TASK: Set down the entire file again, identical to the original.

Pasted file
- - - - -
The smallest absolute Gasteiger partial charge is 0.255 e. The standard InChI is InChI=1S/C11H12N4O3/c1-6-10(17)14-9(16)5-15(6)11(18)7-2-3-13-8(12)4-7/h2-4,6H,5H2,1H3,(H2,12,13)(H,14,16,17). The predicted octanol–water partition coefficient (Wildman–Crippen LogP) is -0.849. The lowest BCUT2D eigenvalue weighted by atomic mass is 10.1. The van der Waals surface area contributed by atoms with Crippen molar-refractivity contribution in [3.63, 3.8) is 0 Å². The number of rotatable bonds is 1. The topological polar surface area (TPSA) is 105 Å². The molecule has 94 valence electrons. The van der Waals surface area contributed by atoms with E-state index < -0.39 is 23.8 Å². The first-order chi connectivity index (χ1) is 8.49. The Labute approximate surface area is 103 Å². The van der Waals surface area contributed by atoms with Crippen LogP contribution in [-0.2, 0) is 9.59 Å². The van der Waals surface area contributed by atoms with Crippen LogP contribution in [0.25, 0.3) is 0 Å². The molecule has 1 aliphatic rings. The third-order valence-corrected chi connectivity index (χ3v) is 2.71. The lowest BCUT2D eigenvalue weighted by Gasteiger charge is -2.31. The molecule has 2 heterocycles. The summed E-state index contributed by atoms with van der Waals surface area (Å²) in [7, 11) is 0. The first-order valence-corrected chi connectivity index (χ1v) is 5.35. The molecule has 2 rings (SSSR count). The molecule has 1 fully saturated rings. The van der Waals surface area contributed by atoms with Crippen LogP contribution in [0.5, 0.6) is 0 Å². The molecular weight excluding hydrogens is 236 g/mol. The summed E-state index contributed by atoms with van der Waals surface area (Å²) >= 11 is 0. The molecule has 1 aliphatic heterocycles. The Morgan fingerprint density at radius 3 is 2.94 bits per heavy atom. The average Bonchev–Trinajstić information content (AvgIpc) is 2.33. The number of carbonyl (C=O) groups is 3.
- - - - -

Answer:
The smallest absolute Gasteiger partial charge is 0.255 e. The standard InChI is InChI=1S/C11H12N4O3/c1-6-10(17)14-9(16)5-15(6)11(18)7-2-3-13-8(12)4-7/h2-4,6H,5H2,1H3,(H2,12,13)(H,14,16,17). The predicted octanol–water partition coefficient (Wildman–Crippen LogP) is -0.849. The lowest BCUT2D eigenvalue weighted by atomic mass is 10.1. The van der Waals surface area contributed by atoms with Crippen molar-refractivity contribution in [3.63, 3.8) is 0 Å². The number of rotatable bonds is 1. The topological polar surface area (TPSA) is 105 Å². The molecule has 94 valence electrons. The van der Waals surface area contributed by atoms with E-state index < -0.39 is 23.8 Å². The first-order chi connectivity index (χ1) is 8.49. The Labute approximate surface area is 103 Å². The van der Waals surface area contributed by atoms with Crippen LogP contribution in [-0.2, 0) is 9.59 Å². The van der Waals surface area contributed by atoms with Crippen LogP contribution in [0.25, 0.3) is 0 Å². The molecule has 1 aliphatic rings. The third-order valence-corrected chi connectivity index (χ3v) is 2.71. The lowest BCUT2D eigenvalue weighted by Gasteiger charge is -2.31. The molecule has 2 heterocycles. The summed E-state index contributed by atoms with van der Waals surface area (Å²) in [7, 11) is 0. The first-order valence-corrected chi connectivity index (χ1v) is 5.35. The molecule has 2 rings (SSSR count). The molecule has 1 fully saturated rings. The van der Waals surface area contributed by atoms with Crippen LogP contribution in [0.5, 0.6) is 0 Å². The molecular weight excluding hydrogens is 236 g/mol. The summed E-state index contributed by atoms with van der Waals surface area (Å²) >= 11 is 0. The molecule has 1 aliphatic heterocycles. The Morgan fingerprint density at radius 3 is 2.94 bits per heavy atom. The average Bonchev–Trinajstić information content (AvgIpc) is 2.33. The number of carbonyl (C=O) groups is 3.